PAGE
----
Three new books on topics I have worked on

by on February 11, 2017 at 3:34 pm in Books, Economics, The Arts | Permalink

1 Moggio February 11, 2017 at 4:01 pm

About the third book, what is the real value added of Alan Peacock as a cultural economist?


2 dearieme February 11, 2017 at 4:31 pm

“What Economics Can Learn from the Humanities”: be quick about it, before they are completely displaced by Grievance Studies.


3 derek February 11, 2017 at 4:48 pm

Didn’t Marx have much to say about economics?


4 So Much For Subtlety February 11, 2017 at 5:56 pm

Too late. The best thing economics could learn from the Humanities is not to go that route.


5 Tom H February 11, 2017 at 4:52 pm
6 Ray Lopez February 11, 2017 at 7:58 pm

A. Lo book looks good. Lo –an Asian?– is famous for a bunch of provocative books like “A Non-Random Walk Down Wall Street”, aping Burton Malkiel. It turns out due to fat tails stocks are not random, momentum matters, even for more than a few minutes (I as surprised to learn this) and can last even for months if not years. But exploiting this for profit, like the fabled January Effect, is easier said than done.

I have Lo et al’s early 1990s textbook “The Econometrics of Financial Markets” and look at this Who’s Who of people acknowledged: “We owe many more debts-personal and intellectual-than we can possibly acknowledge. Throughout our professional careers our colleagues and mentors have offered us advice, debate, inspiration, and friendship; we wish to thank in particular Andy Abel, Ben Bernanke, Steve Cecchetti, John Cox, Angus Deaton, Gene Fama, Bruce Grundy, Jerry Hausman, Chi-fu Huang, Mervyn King, Nobu Kiyotaki, Pete Kyle, Greg Mankiw, Bob Merton, Whitney Newey, Bob Shiller, Jim Tobin, and Arnold Zellner.” Wow! No mention of our own TC or AlexT however, probably because they were not famous back then. Add to this list David F. Swensen, the Yale endowment fund manager who’s made big bucks for Yale (but only gets a million a year for his own salary, poor guy), and it seems the Yale-ies are doing alright in finance.

Bonus trivia: did you know the husband of J. Yellen, a certain G. Akerlof, won the 2001 Nobel Prize in economics along with Michael Spence and Joseph Stiglitz for their analyses of markets with asymmetric information? I did not know that.


7 anonymous reply to Ruy Lopez February 11, 2017 at 11:47 pm

“advice, debate, inspiration, and friendship” – sounds good! I thought I was the only person to read acknowledgements (and their lovable younger siblings ‘dedication pages’). My favorites are in one-off books by eccentrics — people who are not making a career with their book (I will not name names but quite often these are lesser known relatives of once-famous academic stars – McLuhan’s son, the wife AND the brother of that guy who wrote about ‘class’ and WWII – Paul Fusel – (books on Henry James and Catholicism, in the second case, and on the magnificent meals faculty wives prepared in the 50s in the first case) I always forget how many s’s and how many l’s in that name, it is worse than Masachusets…or beloved teachers writing their one huge book on their own most beloved poet … or some likable hanger-on in the art or movie world who knows that he or she is publishing the one book in their life that anyone will ever care about, and who worries that they have chosen some marginal artist that they are not sure anyone will want to read a whole book about – Carlo Crivelli, say, or Jacques Tourner (the most well-known books on each of those two are certainly books people care about, by the way…) … accounting (I am guessing) and law textbooks (I am sure – although the best law writers – for example, Chirelstein who spent a lifetime memorizing Hopkins, are not always at their best on the acknowledgement pages) often have heartbreakingly tender acknowledgements (to wives,long-dead teachers, best friends, AA mentors, and in one memorable case a former probation officer (or is that parole officer? if I had a criminology degree I wouldn’t always be confused about the difference). Theology books of course excel, and when there is a writer or philosopher who has gained the affection and respect of generations of scholars, amateur and professional, the acknowledgements page often reflects the love felt for the writer or philosopher about whom the book, in the midst of the small community of people who care to remember, was written. I have not read thousands but I have read hundreds. My favorite remembered one, though, quoting from memory, is to Filipa Queen of Her Species without whom this book would have been written in half the time (Wodehouse of course – to his stepdaughter, whom I never met, although we lived only a dozen miles apart for several years).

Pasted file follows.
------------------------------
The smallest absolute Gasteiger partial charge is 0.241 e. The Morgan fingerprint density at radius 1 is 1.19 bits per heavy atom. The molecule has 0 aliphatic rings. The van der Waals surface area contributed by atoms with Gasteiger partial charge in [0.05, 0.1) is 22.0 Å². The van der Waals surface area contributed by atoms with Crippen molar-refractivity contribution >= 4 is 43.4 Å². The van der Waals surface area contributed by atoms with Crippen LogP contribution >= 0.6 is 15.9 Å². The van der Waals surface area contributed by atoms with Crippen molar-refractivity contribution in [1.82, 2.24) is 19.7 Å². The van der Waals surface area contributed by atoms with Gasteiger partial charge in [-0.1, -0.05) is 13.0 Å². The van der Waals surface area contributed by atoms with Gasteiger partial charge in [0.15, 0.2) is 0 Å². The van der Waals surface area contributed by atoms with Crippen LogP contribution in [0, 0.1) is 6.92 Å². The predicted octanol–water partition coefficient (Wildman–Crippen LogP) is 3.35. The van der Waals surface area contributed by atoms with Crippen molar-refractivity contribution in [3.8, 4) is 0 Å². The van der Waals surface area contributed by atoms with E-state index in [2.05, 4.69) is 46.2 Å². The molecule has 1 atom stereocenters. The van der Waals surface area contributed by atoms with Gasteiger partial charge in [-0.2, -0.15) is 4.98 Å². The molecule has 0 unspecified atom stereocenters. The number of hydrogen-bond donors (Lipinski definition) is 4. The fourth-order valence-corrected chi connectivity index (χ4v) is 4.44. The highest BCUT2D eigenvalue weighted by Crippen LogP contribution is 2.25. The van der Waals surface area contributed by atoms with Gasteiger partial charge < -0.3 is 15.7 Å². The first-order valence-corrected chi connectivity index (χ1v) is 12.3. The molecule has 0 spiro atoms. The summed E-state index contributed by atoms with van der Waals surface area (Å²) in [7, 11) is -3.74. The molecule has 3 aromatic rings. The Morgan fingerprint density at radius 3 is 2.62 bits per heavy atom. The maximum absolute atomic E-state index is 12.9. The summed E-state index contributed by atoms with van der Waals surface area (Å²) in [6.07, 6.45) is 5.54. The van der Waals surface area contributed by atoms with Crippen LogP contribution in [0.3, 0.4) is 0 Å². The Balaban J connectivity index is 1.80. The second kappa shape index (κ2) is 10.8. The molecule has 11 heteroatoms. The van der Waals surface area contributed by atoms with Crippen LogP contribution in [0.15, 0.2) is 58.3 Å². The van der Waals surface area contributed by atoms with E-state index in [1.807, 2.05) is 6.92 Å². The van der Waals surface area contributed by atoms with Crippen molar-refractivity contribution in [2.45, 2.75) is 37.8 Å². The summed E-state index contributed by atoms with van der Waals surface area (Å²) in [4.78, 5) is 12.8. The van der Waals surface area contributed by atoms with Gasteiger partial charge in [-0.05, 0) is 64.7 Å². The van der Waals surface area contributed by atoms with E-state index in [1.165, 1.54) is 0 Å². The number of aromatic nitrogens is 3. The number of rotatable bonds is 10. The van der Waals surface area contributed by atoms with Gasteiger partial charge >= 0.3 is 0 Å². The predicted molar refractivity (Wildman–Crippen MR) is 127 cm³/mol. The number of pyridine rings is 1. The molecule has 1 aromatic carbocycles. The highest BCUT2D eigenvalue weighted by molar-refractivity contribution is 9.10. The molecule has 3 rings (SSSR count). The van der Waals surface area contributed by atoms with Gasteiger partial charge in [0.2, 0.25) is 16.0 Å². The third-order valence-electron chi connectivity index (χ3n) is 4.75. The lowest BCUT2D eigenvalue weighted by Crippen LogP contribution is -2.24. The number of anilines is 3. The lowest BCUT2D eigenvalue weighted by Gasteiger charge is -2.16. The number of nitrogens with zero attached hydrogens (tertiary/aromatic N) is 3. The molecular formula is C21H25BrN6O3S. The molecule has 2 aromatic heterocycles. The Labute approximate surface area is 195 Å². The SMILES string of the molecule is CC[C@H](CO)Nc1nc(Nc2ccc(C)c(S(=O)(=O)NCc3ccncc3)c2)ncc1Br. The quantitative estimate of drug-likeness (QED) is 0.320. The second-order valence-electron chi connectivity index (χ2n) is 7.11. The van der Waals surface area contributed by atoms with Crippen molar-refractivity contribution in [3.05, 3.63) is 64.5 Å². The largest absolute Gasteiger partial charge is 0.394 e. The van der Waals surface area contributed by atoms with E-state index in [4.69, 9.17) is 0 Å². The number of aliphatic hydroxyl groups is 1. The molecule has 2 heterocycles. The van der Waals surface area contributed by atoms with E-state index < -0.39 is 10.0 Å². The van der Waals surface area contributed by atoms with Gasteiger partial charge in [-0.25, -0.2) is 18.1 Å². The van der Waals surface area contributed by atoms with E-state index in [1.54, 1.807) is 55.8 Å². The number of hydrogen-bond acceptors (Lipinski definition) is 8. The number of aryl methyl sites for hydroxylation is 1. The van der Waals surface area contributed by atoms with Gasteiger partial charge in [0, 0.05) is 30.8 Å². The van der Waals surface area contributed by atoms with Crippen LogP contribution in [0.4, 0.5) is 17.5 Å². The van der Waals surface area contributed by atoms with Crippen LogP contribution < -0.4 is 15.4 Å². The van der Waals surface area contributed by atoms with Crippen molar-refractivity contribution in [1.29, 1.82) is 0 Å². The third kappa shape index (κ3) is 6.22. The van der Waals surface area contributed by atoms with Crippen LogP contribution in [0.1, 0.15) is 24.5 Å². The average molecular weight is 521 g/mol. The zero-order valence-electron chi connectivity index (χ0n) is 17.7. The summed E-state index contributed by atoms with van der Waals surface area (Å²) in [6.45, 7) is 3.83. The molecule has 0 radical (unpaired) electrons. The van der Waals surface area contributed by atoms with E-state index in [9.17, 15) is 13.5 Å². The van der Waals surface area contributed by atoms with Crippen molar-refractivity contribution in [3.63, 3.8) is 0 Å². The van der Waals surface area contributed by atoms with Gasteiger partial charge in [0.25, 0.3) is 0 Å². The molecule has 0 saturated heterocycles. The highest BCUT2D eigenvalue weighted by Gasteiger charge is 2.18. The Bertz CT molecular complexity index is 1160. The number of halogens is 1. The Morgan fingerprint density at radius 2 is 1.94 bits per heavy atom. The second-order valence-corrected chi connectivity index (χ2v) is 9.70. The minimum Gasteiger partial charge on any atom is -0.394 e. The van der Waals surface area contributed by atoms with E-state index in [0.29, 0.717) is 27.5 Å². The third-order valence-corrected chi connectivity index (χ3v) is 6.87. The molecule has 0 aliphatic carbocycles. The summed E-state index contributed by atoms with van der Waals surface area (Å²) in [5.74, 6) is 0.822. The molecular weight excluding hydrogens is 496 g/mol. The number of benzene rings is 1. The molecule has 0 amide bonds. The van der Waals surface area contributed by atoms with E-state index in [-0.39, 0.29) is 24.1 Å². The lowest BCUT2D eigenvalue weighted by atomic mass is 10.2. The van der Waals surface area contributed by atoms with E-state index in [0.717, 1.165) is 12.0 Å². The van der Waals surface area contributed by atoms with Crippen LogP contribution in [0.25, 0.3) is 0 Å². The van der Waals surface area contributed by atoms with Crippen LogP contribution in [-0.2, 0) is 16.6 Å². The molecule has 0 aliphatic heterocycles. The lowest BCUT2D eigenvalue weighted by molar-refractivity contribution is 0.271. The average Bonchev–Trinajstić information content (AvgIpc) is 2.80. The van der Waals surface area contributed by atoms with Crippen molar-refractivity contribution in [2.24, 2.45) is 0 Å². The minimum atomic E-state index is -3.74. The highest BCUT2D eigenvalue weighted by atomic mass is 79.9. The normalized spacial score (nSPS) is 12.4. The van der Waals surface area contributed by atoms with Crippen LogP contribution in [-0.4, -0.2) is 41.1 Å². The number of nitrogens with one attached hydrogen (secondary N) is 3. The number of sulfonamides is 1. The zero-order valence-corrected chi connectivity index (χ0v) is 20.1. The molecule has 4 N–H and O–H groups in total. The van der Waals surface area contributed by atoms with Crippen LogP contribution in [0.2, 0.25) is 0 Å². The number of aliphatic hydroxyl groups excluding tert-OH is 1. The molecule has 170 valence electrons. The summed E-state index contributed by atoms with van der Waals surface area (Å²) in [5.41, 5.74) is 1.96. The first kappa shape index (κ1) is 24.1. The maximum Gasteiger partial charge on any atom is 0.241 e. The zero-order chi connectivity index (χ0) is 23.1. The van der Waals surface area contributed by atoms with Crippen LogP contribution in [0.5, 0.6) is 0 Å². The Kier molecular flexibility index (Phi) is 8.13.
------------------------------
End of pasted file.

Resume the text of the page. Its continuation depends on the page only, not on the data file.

8 anonymous reply to Ruy Lopez February 12, 2017 at 12:06 am

Fussell, Massachussetts, Tourneur, Phillipa are the correct spellings. My favorite unremembered one is from Waugh I refuse to memorize anything by Waugh for obvious reasons.


9 anonymous reply to Ruy Lopez February 12, 2017 at 12:40 am

Or maybe not obvious reasons …. Isaiah 30:15 – “In returning and rest shall ye be saved; in quietness and confidence shall be your strength” … think of night lights, how comfortable they are, then think how much better it is not to care one way or another about night lights …. (hat tip to someone named Howard or Harold Peskett).


10 anonymous reply to Ruy Lopez February 12, 2017 at 12:59 am